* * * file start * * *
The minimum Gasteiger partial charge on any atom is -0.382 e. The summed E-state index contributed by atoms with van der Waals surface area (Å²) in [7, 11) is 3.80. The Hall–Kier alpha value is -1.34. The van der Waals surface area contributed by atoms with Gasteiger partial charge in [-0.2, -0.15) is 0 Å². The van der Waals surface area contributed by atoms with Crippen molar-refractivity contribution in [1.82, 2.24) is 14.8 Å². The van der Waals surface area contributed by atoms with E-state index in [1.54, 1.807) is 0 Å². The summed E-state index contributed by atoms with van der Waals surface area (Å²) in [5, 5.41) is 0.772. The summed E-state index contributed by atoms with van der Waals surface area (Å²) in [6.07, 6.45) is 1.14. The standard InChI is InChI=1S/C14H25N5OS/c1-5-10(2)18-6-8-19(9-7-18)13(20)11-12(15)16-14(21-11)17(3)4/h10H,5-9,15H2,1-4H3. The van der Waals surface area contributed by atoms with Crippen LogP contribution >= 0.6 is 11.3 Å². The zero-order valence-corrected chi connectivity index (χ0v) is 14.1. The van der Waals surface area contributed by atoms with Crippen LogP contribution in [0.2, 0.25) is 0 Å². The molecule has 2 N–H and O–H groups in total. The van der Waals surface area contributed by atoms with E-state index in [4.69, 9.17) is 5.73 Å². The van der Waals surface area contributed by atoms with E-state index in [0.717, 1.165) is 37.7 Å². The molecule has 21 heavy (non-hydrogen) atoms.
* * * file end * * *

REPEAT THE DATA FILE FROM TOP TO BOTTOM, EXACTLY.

The minimum Gasteiger partial charge on any atom is -0.382 e. The summed E-state index contributed by atoms with van der Waals surface area (Å²) in [7, 11) is 3.80. The Hall–Kier alpha value is -1.34. The van der Waals surface area contributed by atoms with Gasteiger partial charge in [-0.2, -0.15) is 0 Å². The van der Waals surface area contributed by atoms with Crippen molar-refractivity contribution in [1.82, 2.24) is 14.8 Å². The van der Waals surface area contributed by atoms with E-state index in [1.54, 1.807) is 0 Å². The summed E-state index contributed by atoms with van der Waals surface area (Å²) in [5, 5.41) is 0.772. The summed E-state index contributed by atoms with van der Waals surface area (Å²) in [6.07, 6.45) is 1.14. The standard InChI is InChI=1S/C14H25N5OS/c1-5-10(2)18-6-8-19(9-7-18)13(20)11-12(15)16-14(21-11)17(3)4/h10H,5-9,15H2,1-4H3. The van der Waals surface area contributed by atoms with Crippen LogP contribution >= 0.6 is 11.3 Å². The zero-order valence-corrected chi connectivity index (χ0v) is 14.1. The van der Waals surface area contributed by atoms with Crippen LogP contribution in [0.2, 0.25) is 0 Å². The molecule has 2 N–H and O–H groups in total. The van der Waals surface area contributed by atoms with E-state index in [4.69, 9.17) is 5.73 Å². The van der Waals surface area contributed by atoms with E-state index in [0.717, 1.165) is 37.7 Å². The molecule has 21 heavy (non-hydrogen) atoms.